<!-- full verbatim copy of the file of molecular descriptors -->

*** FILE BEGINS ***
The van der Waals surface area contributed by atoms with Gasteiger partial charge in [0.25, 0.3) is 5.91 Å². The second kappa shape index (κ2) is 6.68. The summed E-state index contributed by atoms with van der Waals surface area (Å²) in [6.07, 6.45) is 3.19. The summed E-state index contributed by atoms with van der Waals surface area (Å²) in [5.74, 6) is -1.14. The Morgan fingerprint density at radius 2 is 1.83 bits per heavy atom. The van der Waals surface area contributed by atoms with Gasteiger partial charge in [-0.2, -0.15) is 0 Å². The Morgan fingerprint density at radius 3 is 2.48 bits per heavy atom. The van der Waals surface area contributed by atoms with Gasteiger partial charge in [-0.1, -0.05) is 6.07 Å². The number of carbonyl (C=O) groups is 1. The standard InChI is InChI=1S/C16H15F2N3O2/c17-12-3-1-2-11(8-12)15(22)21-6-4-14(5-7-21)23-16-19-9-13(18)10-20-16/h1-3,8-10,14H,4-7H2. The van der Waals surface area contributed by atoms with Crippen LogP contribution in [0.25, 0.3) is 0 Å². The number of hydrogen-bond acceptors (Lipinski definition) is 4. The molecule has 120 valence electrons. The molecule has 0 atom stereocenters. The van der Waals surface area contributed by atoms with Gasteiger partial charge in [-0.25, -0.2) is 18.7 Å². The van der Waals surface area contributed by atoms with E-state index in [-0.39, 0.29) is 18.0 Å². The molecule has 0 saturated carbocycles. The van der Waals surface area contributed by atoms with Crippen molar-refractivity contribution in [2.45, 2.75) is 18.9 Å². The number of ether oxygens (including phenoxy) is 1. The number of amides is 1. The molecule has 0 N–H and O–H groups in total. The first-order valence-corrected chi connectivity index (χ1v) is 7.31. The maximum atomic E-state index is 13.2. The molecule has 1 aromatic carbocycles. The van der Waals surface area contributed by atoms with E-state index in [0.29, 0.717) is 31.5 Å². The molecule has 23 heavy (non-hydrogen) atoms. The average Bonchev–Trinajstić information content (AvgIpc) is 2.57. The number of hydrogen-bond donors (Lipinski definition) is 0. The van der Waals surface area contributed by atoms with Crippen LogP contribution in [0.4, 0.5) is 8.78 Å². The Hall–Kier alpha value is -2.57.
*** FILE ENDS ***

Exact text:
The van der Waals surface area contributed by atoms with Gasteiger partial charge in [0.25, 0.3) is 5.91 Å². The second kappa shape index (κ2) is 6.68. The summed E-state index contributed by atoms with van der Waals surface area (Å²) in [6.07, 6.45) is 3.19. The summed E-state index contributed by atoms with van der Waals surface area (Å²) in [5.74, 6) is -1.14. The Morgan fingerprint density at radius 2 is 1.83 bits per heavy atom. The van der Waals surface area contributed by atoms with Gasteiger partial charge in [-0.2, -0.15) is 0 Å². The Morgan fingerprint density at radius 3 is 2.48 bits per heavy atom. The van der Waals surface area contributed by atoms with Gasteiger partial charge in [-0.1, -0.05) is 6.07 Å². The number of carbonyl (C=O) groups is 1. The standard InChI is InChI=1S/C16H15F2N3O2/c17-12-3-1-2-11(8-12)15(22)21-6-4-14(5-7-21)23-16-19-9-13(18)10-20-16/h1-3,8-10,14H,4-7H2. The van der Waals surface area contributed by atoms with Crippen LogP contribution in [0.25, 0.3) is 0 Å². The number of hydrogen-bond acceptors (Lipinski definition) is 4. The molecule has 120 valence electrons. The molecule has 0 atom stereocenters. The van der Waals surface area contributed by atoms with Gasteiger partial charge in [-0.25, -0.2) is 18.7 Å². The van der Waals surface area contributed by atoms with E-state index in [-0.39, 0.29) is 18.0 Å². The molecule has 0 saturated carbocycles. The van der Waals surface area contributed by atoms with Crippen molar-refractivity contribution in [2.45, 2.75) is 18.9 Å². The number of ether oxygens (including phenoxy) is 1. The number of amides is 1. The molecule has 0 N–H and O–H groups in total. The first-order valence-corrected chi connectivity index (χ1v) is 7.31. The maximum atomic E-state index is 13.2. The molecule has 1 aromatic carbocycles. The van der Waals surface area contributed by atoms with E-state index in [0.29, 0.717) is 31.5 Å². The molecule has 23 heavy (non-hydrogen) atoms. The average Bonchev–Trinajstić information content (AvgIpc) is 2.57. The number of hydrogen-bond donors (Lipinski definition) is 0. The van der Waals surface area contributed by atoms with Crippen LogP contribution in [0.4, 0.5) is 8.78 Å². The Hall–Kier alpha value is -2.57.